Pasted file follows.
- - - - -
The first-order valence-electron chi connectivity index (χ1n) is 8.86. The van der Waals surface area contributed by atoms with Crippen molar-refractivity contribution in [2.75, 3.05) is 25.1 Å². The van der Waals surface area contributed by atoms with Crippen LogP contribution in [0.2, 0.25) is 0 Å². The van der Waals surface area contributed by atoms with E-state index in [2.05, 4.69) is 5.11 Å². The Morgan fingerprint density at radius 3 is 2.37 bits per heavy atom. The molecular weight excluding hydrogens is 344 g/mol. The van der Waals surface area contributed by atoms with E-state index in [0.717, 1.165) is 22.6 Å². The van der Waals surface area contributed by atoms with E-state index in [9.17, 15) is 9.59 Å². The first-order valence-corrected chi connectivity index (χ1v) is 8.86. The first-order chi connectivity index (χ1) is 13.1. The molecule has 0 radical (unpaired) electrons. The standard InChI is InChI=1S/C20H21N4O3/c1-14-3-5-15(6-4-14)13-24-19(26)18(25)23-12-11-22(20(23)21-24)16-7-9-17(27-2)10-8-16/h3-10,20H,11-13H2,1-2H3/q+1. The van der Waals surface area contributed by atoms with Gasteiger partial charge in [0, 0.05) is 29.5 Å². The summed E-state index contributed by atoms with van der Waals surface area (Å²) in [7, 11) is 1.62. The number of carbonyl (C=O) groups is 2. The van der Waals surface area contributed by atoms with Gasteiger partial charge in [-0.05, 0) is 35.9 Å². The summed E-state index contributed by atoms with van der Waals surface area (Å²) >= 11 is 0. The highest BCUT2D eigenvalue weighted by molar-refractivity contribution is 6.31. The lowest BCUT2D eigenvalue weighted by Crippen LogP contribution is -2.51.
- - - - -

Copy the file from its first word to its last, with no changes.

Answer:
The first-order valence-electron chi connectivity index (χ1n) is 8.86. The van der Waals surface area contributed by atoms with Crippen molar-refractivity contribution in [2.75, 3.05) is 25.1 Å². The van der Waals surface area contributed by atoms with Crippen LogP contribution in [0.2, 0.25) is 0 Å². The van der Waals surface area contributed by atoms with E-state index in [2.05, 4.69) is 5.11 Å². The Morgan fingerprint density at radius 3 is 2.37 bits per heavy atom. The molecular weight excluding hydrogens is 344 g/mol. The van der Waals surface area contributed by atoms with E-state index in [0.717, 1.165) is 22.6 Å². The van der Waals surface area contributed by atoms with E-state index in [9.17, 15) is 9.59 Å². The first-order valence-corrected chi connectivity index (χ1v) is 8.86. The first-order chi connectivity index (χ1) is 13.1. The molecule has 0 radical (unpaired) electrons. The standard InChI is InChI=1S/C20H21N4O3/c1-14-3-5-15(6-4-14)13-24-19(26)18(25)23-12-11-22(20(23)21-24)16-7-9-17(27-2)10-8-16/h3-10,20H,11-13H2,1-2H3/q+1. The van der Waals surface area contributed by atoms with Gasteiger partial charge in [0, 0.05) is 29.5 Å². The summed E-state index contributed by atoms with van der Waals surface area (Å²) in [7, 11) is 1.62. The number of carbonyl (C=O) groups is 2. The van der Waals surface area contributed by atoms with Gasteiger partial charge in [-0.05, 0) is 35.9 Å². The summed E-state index contributed by atoms with van der Waals surface area (Å²) >= 11 is 0. The highest BCUT2D eigenvalue weighted by molar-refractivity contribution is 6.31. The lowest BCUT2D eigenvalue weighted by Crippen LogP contribution is -2.51.